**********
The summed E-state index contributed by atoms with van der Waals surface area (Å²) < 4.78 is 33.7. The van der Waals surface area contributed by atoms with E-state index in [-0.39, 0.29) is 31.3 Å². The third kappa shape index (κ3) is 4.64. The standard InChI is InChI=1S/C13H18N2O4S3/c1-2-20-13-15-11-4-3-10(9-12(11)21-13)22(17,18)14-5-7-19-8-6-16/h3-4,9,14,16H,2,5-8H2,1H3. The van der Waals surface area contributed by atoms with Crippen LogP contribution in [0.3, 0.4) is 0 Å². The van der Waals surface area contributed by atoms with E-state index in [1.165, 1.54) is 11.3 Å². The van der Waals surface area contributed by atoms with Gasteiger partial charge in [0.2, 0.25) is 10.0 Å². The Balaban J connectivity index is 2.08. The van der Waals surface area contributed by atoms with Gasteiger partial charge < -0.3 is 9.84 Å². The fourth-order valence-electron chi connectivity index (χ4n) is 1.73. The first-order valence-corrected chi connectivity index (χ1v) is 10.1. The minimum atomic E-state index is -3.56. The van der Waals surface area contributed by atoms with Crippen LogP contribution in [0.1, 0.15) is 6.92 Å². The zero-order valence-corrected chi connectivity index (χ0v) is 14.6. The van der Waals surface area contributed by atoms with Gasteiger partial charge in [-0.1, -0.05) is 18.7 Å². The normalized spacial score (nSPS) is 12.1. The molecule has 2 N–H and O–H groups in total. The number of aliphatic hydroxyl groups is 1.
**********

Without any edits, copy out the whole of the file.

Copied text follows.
The summed E-state index contributed by atoms with van der Waals surface area (Å²) < 4.78 is 33.7. The van der Waals surface area contributed by atoms with E-state index in [-0.39, 0.29) is 31.3 Å². The third kappa shape index (κ3) is 4.64. The standard InChI is InChI=1S/C13H18N2O4S3/c1-2-20-13-15-11-4-3-10(9-12(11)21-13)22(17,18)14-5-7-19-8-6-16/h3-4,9,14,16H,2,5-8H2,1H3. The van der Waals surface area contributed by atoms with Crippen LogP contribution in [0.3, 0.4) is 0 Å². The van der Waals surface area contributed by atoms with E-state index in [1.165, 1.54) is 11.3 Å². The van der Waals surface area contributed by atoms with Gasteiger partial charge in [0.2, 0.25) is 10.0 Å². The Balaban J connectivity index is 2.08. The van der Waals surface area contributed by atoms with Gasteiger partial charge < -0.3 is 9.84 Å². The fourth-order valence-electron chi connectivity index (χ4n) is 1.73. The first-order valence-corrected chi connectivity index (χ1v) is 10.1. The minimum atomic E-state index is -3.56. The van der Waals surface area contributed by atoms with Crippen LogP contribution in [0.1, 0.15) is 6.92 Å². The zero-order valence-corrected chi connectivity index (χ0v) is 14.6. The van der Waals surface area contributed by atoms with Gasteiger partial charge in [-0.1, -0.05) is 18.7 Å². The normalized spacial score (nSPS) is 12.1. The molecule has 2 N–H and O–H groups in total. The number of aliphatic hydroxyl groups is 1.